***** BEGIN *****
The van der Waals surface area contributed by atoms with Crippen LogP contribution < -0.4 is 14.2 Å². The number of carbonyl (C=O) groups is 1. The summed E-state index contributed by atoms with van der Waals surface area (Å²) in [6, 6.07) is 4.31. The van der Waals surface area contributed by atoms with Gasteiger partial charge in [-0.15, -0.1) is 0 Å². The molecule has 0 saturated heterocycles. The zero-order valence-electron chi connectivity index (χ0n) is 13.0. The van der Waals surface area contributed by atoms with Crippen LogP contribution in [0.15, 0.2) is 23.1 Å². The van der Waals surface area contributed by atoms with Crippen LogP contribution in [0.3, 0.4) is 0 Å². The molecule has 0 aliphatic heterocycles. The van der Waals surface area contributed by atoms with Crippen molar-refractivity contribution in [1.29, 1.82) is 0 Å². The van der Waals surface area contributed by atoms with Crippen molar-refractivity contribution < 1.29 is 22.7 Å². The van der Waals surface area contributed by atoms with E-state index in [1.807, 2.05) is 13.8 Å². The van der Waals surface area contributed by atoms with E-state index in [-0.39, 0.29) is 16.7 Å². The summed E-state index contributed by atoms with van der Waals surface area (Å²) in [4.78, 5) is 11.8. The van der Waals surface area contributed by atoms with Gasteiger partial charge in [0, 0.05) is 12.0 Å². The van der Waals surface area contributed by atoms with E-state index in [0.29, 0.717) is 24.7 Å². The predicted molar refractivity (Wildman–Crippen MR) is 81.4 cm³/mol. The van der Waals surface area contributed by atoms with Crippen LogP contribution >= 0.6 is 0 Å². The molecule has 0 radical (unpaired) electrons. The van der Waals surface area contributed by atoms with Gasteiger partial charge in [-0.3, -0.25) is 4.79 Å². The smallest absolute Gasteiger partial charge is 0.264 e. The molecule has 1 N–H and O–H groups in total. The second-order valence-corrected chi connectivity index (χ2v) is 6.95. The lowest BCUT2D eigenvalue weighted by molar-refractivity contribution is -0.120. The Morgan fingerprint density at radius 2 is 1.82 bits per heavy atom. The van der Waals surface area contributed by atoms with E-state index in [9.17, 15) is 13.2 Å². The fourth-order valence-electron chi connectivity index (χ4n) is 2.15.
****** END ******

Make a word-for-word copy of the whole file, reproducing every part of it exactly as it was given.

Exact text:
The van der Waals surface area contributed by atoms with Crippen LogP contribution < -0.4 is 14.2 Å². The number of carbonyl (C=O) groups is 1. The summed E-state index contributed by atoms with van der Waals surface area (Å²) in [6, 6.07) is 4.31. The van der Waals surface area contributed by atoms with Gasteiger partial charge in [-0.15, -0.1) is 0 Å². The molecule has 0 saturated heterocycles. The zero-order valence-electron chi connectivity index (χ0n) is 13.0. The van der Waals surface area contributed by atoms with Crippen LogP contribution in [0.15, 0.2) is 23.1 Å². The van der Waals surface area contributed by atoms with Crippen LogP contribution in [0.3, 0.4) is 0 Å². The molecule has 0 aliphatic heterocycles. The van der Waals surface area contributed by atoms with Crippen molar-refractivity contribution in [1.29, 1.82) is 0 Å². The van der Waals surface area contributed by atoms with Crippen molar-refractivity contribution < 1.29 is 22.7 Å². The van der Waals surface area contributed by atoms with E-state index in [1.807, 2.05) is 13.8 Å². The van der Waals surface area contributed by atoms with E-state index in [-0.39, 0.29) is 16.7 Å². The summed E-state index contributed by atoms with van der Waals surface area (Å²) in [4.78, 5) is 11.8. The van der Waals surface area contributed by atoms with Gasteiger partial charge in [0, 0.05) is 12.0 Å². The van der Waals surface area contributed by atoms with E-state index in [0.29, 0.717) is 24.7 Å². The predicted molar refractivity (Wildman–Crippen MR) is 81.4 cm³/mol. The van der Waals surface area contributed by atoms with Crippen LogP contribution >= 0.6 is 0 Å². The molecule has 0 radical (unpaired) electrons. The van der Waals surface area contributed by atoms with Gasteiger partial charge in [-0.3, -0.25) is 4.79 Å². The smallest absolute Gasteiger partial charge is 0.264 e. The molecule has 1 N–H and O–H groups in total. The second-order valence-corrected chi connectivity index (χ2v) is 6.95. The lowest BCUT2D eigenvalue weighted by molar-refractivity contribution is -0.120. The Morgan fingerprint density at radius 2 is 1.82 bits per heavy atom. The van der Waals surface area contributed by atoms with E-state index in [9.17, 15) is 13.2 Å². The fourth-order valence-electron chi connectivity index (χ4n) is 2.15.